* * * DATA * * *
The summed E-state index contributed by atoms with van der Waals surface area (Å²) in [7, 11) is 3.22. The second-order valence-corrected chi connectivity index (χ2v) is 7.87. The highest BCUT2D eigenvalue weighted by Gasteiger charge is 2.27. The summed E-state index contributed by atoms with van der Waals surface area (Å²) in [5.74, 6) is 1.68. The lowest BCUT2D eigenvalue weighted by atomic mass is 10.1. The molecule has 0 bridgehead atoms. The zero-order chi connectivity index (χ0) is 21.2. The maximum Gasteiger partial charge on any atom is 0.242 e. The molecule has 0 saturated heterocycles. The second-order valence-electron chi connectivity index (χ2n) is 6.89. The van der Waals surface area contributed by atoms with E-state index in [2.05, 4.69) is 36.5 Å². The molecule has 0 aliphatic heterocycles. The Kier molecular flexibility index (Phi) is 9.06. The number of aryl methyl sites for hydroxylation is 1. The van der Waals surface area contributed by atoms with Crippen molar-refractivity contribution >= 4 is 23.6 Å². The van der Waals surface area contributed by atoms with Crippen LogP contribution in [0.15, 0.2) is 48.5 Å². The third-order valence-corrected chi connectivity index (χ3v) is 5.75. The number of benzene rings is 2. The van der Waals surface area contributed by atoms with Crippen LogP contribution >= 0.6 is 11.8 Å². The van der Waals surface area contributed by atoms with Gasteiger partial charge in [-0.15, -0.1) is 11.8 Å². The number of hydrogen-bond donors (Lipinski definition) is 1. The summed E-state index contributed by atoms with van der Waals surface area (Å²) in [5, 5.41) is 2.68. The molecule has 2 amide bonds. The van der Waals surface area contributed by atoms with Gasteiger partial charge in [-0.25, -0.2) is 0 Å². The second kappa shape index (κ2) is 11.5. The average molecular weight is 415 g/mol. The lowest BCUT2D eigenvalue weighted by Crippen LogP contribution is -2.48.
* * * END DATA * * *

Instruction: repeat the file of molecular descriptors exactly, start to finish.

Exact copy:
The summed E-state index contributed by atoms with van der Waals surface area (Å²) in [7, 11) is 3.22. The second-order valence-corrected chi connectivity index (χ2v) is 7.87. The highest BCUT2D eigenvalue weighted by Gasteiger charge is 2.27. The summed E-state index contributed by atoms with van der Waals surface area (Å²) in [5.74, 6) is 1.68. The lowest BCUT2D eigenvalue weighted by atomic mass is 10.1. The molecule has 0 bridgehead atoms. The zero-order chi connectivity index (χ0) is 21.2. The maximum Gasteiger partial charge on any atom is 0.242 e. The molecule has 0 saturated heterocycles. The second-order valence-electron chi connectivity index (χ2n) is 6.89. The van der Waals surface area contributed by atoms with E-state index in [2.05, 4.69) is 36.5 Å². The molecule has 0 aliphatic heterocycles. The Kier molecular flexibility index (Phi) is 9.06. The number of aryl methyl sites for hydroxylation is 1. The van der Waals surface area contributed by atoms with Crippen molar-refractivity contribution >= 4 is 23.6 Å². The van der Waals surface area contributed by atoms with Crippen LogP contribution in [0.15, 0.2) is 48.5 Å². The third-order valence-corrected chi connectivity index (χ3v) is 5.75. The number of benzene rings is 2. The van der Waals surface area contributed by atoms with Crippen LogP contribution >= 0.6 is 11.8 Å². The van der Waals surface area contributed by atoms with Gasteiger partial charge in [-0.15, -0.1) is 11.8 Å². The number of hydrogen-bond donors (Lipinski definition) is 1. The summed E-state index contributed by atoms with van der Waals surface area (Å²) in [5, 5.41) is 2.68. The molecule has 2 amide bonds. The van der Waals surface area contributed by atoms with Gasteiger partial charge in [-0.25, -0.2) is 0 Å². The second kappa shape index (κ2) is 11.5. The average molecular weight is 415 g/mol. The lowest BCUT2D eigenvalue weighted by Crippen LogP contribution is -2.48.